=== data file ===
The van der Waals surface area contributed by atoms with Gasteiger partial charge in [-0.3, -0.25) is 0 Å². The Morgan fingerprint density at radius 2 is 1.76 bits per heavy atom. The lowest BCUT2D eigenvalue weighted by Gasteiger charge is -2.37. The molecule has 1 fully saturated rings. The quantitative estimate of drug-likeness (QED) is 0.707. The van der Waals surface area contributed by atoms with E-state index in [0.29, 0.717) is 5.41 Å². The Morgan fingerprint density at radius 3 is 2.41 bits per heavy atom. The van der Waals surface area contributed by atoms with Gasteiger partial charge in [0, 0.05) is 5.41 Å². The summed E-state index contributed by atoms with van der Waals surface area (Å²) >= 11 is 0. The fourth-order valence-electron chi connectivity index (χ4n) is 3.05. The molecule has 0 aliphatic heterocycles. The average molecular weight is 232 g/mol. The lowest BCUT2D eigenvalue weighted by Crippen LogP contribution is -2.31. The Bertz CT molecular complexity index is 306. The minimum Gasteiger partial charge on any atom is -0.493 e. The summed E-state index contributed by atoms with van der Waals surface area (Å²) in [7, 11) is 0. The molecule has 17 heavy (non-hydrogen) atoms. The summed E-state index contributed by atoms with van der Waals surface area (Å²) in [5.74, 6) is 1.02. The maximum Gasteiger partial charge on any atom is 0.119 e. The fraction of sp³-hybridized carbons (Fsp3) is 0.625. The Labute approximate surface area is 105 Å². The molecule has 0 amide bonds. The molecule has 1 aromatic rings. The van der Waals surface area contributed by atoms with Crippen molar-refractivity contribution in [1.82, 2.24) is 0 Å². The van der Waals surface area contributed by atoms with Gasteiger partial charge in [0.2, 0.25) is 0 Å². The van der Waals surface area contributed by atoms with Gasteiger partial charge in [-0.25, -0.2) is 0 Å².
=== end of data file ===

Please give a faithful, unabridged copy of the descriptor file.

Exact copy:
The van der Waals surface area contributed by atoms with Gasteiger partial charge in [-0.3, -0.25) is 0 Å². The Morgan fingerprint density at radius 2 is 1.76 bits per heavy atom. The lowest BCUT2D eigenvalue weighted by Gasteiger charge is -2.37. The molecule has 1 fully saturated rings. The quantitative estimate of drug-likeness (QED) is 0.707. The van der Waals surface area contributed by atoms with E-state index in [0.29, 0.717) is 5.41 Å². The Morgan fingerprint density at radius 3 is 2.41 bits per heavy atom. The van der Waals surface area contributed by atoms with Gasteiger partial charge in [0, 0.05) is 5.41 Å². The summed E-state index contributed by atoms with van der Waals surface area (Å²) >= 11 is 0. The fourth-order valence-electron chi connectivity index (χ4n) is 3.05. The molecule has 0 aliphatic heterocycles. The average molecular weight is 232 g/mol. The lowest BCUT2D eigenvalue weighted by Crippen LogP contribution is -2.31. The Bertz CT molecular complexity index is 306. The minimum Gasteiger partial charge on any atom is -0.493 e. The summed E-state index contributed by atoms with van der Waals surface area (Å²) in [7, 11) is 0. The molecule has 17 heavy (non-hydrogen) atoms. The summed E-state index contributed by atoms with van der Waals surface area (Å²) in [5.74, 6) is 1.02. The maximum Gasteiger partial charge on any atom is 0.119 e. The fraction of sp³-hybridized carbons (Fsp3) is 0.625. The Labute approximate surface area is 105 Å². The molecule has 0 amide bonds. The molecule has 1 aromatic rings. The van der Waals surface area contributed by atoms with Crippen molar-refractivity contribution in [1.82, 2.24) is 0 Å². The van der Waals surface area contributed by atoms with Gasteiger partial charge in [0.2, 0.25) is 0 Å². The van der Waals surface area contributed by atoms with Gasteiger partial charge in [-0.25, -0.2) is 0 Å².